* U.S. Midwest business barometer contracts in April
* Apple could price largest non-bank bond sale in history
* Symantec shares have their own flash crash
* Dow off 0.1 pct, S&P 500 up 0.1 pct, Nasdaq up 0.5 pct
NEW YORK, April 30 (Reuters) - U.S. stocks traded mostly higher on Tuesday, paring initial losses, as home prices and consumer data offset a decline in regional business activity.
Technology stocks led the gainers in the S&P 500, which closed at a record high on Monday. The benchmark index was on track to post its sixth consecutive month of gains.
Apple shares rose 2.3 percent to $438.83 to lead the S&P 500 slightly higher. The iPhone maker came to market with what could turn out to be the largest non-bank bond sale in history, as it seeks funding to return cash to shareholders.
On the economic front, U.S. home prices rose in February at their fastest rate in almost seven years while consumer confidence rebounded in April. However, business activity in the U.S. Midwest unexpectedly contracted in April to its lowest level since September 2009.
Any pullback in the market has been viewed as a buying opportunity, traders and analysts said.
"The consumer confidence data seemed to mark the lows in the market," said Michael James, managing director of equity trading at Wedbush Securities in Los Angeles.
"The continued market strength is drawing people reluctantly off the sidelines and into equities. Whether you want to buy stocks or not, the strength is forcing your hand."
The Dow Jones industrial average fell 10.12 points or 0.07 percent, to 14,808.63. The S&P 500 gained 1.04 points or 0.07 percent, to 1,594.65. The Nasdaq Composite added 14.8 points or 0.45 percent, to 3,321.82.
Equities continue to draw support from expectations that central banks will maintain low interest rates and other economic stimulus measures. A statement from the Federal Reserve due Wednesday is expected to keep in place the central bank's pace of bond buying to stimulate the economy.
The European Central Bank will meet on Thursday. A Reuters poll of economists showed policymakers are expected to cut interest rates.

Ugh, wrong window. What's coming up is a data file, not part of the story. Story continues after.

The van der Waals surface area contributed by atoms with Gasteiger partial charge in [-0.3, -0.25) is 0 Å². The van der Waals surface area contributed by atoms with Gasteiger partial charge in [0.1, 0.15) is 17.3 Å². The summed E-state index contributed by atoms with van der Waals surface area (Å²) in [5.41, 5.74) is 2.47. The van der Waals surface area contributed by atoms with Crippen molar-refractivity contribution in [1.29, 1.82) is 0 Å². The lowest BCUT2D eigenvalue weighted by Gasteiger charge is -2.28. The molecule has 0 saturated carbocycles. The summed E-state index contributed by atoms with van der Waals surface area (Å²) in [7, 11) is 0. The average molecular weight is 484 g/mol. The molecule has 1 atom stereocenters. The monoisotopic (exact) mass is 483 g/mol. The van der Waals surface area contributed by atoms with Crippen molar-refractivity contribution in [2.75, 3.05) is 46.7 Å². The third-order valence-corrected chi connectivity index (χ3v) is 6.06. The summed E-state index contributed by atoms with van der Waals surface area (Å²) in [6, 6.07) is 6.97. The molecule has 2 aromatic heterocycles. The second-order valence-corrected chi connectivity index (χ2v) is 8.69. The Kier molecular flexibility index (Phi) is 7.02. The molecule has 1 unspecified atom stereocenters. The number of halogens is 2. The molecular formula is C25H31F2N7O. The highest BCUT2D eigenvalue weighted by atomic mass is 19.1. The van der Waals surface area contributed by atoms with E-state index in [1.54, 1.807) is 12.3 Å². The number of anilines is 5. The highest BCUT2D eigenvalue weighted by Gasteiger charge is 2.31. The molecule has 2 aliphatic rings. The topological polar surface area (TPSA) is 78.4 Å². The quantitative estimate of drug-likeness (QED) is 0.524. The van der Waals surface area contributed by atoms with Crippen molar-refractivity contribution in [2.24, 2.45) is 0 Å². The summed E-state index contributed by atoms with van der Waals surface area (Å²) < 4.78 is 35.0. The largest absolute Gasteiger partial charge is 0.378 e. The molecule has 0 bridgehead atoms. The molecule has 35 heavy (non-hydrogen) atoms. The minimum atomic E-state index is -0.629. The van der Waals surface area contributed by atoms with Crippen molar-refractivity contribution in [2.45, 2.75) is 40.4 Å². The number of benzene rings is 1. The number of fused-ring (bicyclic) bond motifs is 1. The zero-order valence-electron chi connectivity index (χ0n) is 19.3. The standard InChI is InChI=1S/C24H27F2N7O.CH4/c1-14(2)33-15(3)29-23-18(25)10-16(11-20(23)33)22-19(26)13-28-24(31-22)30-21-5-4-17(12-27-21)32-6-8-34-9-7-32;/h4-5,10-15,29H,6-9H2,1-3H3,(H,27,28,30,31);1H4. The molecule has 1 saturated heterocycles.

The S&P 500 ended at an all-time high on Monday as growth-oriented stocks, including energy and technology shares, drove the index's sixth rise in the past seven sessions.
A positive finish to April would deliver a sixth straight month of gains. That would be the longest winning streak since September 2009, when the S&P 500 rallied for seven straight months. The broad market index is up 1.6 percent for the month.
"Short interest is rising, but the market continues to move higher. If the S&P were to break over 1,600, we could see a monster short squeeze," said Jim Brown, editor of options analytics firm optioninvestor.com, in a note late on Monday.
Pfizer shares weighed on the Dow industrials after the drug maker posted lower-than-expected quarterly earnings and revenue, and trimmed its full-year profit outlook. Its stock fell 3.3 percent to $29.42.
U.S. retailer Best Buy retreated from its ill-fated European expansion by selling its stake in a joint venture to Carphone Warehouse Group for less than half what it paid five years ago. Best Buy shares jumped 8 percent to $26.14.
Shares of security software maker Symantec Corp dropped 10 percent in a span of a few seconds before trading was halted. Equity traders called the move another single-stock "flash crash," in reference to the May 2010 selloff when the Dow fall more than 600 points in a matter of minutes. Symantec was down 1.2 percent at $24.30 at midday.